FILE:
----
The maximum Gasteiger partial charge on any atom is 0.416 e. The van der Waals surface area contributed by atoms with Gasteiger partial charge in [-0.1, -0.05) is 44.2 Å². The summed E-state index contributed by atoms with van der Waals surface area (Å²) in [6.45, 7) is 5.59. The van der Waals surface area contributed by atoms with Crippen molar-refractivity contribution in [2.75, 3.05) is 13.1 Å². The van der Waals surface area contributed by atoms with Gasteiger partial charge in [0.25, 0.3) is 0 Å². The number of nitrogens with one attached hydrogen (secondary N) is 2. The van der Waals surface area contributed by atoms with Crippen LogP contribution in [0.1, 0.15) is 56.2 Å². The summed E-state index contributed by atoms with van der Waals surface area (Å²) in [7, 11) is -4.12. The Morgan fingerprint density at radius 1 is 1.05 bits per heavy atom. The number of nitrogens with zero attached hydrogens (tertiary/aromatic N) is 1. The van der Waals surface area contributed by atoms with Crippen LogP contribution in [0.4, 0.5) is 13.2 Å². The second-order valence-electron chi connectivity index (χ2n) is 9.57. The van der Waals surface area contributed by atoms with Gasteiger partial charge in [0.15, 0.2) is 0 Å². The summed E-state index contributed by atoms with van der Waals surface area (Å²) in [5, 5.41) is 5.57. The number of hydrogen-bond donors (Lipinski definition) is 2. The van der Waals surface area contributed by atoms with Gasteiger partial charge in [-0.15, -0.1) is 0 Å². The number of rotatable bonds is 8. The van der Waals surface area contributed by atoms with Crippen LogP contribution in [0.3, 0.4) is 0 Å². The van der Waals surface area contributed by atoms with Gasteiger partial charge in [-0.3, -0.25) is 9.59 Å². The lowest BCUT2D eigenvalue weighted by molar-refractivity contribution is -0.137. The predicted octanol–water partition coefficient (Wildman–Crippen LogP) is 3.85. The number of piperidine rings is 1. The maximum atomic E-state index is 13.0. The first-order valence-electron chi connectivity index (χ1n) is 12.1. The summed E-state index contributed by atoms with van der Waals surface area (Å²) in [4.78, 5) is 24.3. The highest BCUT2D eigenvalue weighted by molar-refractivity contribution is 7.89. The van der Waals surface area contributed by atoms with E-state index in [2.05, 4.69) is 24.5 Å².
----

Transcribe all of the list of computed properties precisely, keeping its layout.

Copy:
The maximum Gasteiger partial charge on any atom is 0.416 e. The van der Waals surface area contributed by atoms with Gasteiger partial charge in [-0.1, -0.05) is 44.2 Å². The summed E-state index contributed by atoms with van der Waals surface area (Å²) in [6.45, 7) is 5.59. The van der Waals surface area contributed by atoms with Crippen molar-refractivity contribution in [2.75, 3.05) is 13.1 Å². The van der Waals surface area contributed by atoms with Gasteiger partial charge in [0.25, 0.3) is 0 Å². The number of nitrogens with one attached hydrogen (secondary N) is 2. The van der Waals surface area contributed by atoms with Crippen LogP contribution in [0.1, 0.15) is 56.2 Å². The summed E-state index contributed by atoms with van der Waals surface area (Å²) in [7, 11) is -4.12. The Morgan fingerprint density at radius 1 is 1.05 bits per heavy atom. The number of nitrogens with zero attached hydrogens (tertiary/aromatic N) is 1. The van der Waals surface area contributed by atoms with Crippen LogP contribution in [0.4, 0.5) is 13.2 Å². The second-order valence-electron chi connectivity index (χ2n) is 9.57. The van der Waals surface area contributed by atoms with Gasteiger partial charge in [0.15, 0.2) is 0 Å². The summed E-state index contributed by atoms with van der Waals surface area (Å²) in [5, 5.41) is 5.57. The number of hydrogen-bond donors (Lipinski definition) is 2. The van der Waals surface area contributed by atoms with Gasteiger partial charge in [-0.15, -0.1) is 0 Å². The number of rotatable bonds is 8. The van der Waals surface area contributed by atoms with Crippen LogP contribution in [0.3, 0.4) is 0 Å². The van der Waals surface area contributed by atoms with Gasteiger partial charge in [-0.3, -0.25) is 9.59 Å². The lowest BCUT2D eigenvalue weighted by molar-refractivity contribution is -0.137. The predicted octanol–water partition coefficient (Wildman–Crippen LogP) is 3.85. The number of piperidine rings is 1. The maximum atomic E-state index is 13.0. The first-order valence-electron chi connectivity index (χ1n) is 12.1. The summed E-state index contributed by atoms with van der Waals surface area (Å²) in [4.78, 5) is 24.3. The highest BCUT2D eigenvalue weighted by molar-refractivity contribution is 7.89. The van der Waals surface area contributed by atoms with E-state index in [2.05, 4.69) is 24.5 Å².